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13 - Globalization

from Part III - Themes in Catholic Social Teaching

Published online by Cambridge University Press:  12 July 2019

Gerard V. Bradley
Affiliation:
University of Notre Dame, Indiana
E. Christian Brugger
Affiliation:
St Vincent de Paul Regional Seminary, Florida
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Summary

The evolution of CST is studied in this chapter, in relation to the three distinct main matters denoted by the ambiguous term “globalization”: (1) the increasing interconnections and interactions between people all over the world and the resultant interdependencies that reinforce other interdependencies such as exhaustion of natural resources, transfer of resources, money, means of destruction, people, vulnerability to pollution and environmental degradation, and so on; (2) proposals to respond to all that (and to “dangerous anthropogenic global warming”) by establishing global law and institutions of governance; (3) proposals to facilitate migration from poorer countries to richer ones for the sake of a better life for the migrants (and their relatives or other dependents). Neither CST nor the rest of Catholic moral doctrine has doubted that states and peoples have a responsibility to respect other states and peoples and the common good of human persons worldwide; or that individuals and groups have, in dire necessity, rights to seek and find refuge in nearby safe states for at least the duration of that danger and necessity. But beyond these basics, there have been developments, in various directions. And this chapter traces some main developments over the past 125 years.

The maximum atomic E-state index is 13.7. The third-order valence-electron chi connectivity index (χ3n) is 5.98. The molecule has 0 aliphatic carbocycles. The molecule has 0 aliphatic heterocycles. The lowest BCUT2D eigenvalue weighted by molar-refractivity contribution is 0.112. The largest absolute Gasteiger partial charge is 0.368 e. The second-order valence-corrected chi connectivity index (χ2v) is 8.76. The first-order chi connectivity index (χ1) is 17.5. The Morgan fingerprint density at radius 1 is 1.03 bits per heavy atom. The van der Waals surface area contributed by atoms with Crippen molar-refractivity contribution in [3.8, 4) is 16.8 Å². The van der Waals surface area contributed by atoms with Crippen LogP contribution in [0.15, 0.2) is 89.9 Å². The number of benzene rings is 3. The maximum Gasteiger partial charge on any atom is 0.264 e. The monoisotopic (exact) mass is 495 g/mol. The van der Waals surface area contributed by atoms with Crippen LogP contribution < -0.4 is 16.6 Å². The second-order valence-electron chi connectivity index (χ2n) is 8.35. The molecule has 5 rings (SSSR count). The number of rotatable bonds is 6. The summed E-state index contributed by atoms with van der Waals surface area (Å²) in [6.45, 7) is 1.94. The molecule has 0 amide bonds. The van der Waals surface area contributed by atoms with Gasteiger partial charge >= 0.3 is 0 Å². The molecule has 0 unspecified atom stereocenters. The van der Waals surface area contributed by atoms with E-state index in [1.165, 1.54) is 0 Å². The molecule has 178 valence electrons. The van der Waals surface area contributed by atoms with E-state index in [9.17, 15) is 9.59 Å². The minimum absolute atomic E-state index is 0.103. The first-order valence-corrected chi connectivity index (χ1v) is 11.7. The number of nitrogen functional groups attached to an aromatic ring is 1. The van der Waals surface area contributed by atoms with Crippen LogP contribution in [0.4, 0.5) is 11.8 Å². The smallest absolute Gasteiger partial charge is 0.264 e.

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Chapter
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Catholic Social Teaching
A Volume of Scholarly Essays
, pp. 316 - 344
Publisher: Cambridge University Press
Print publication year: 2019

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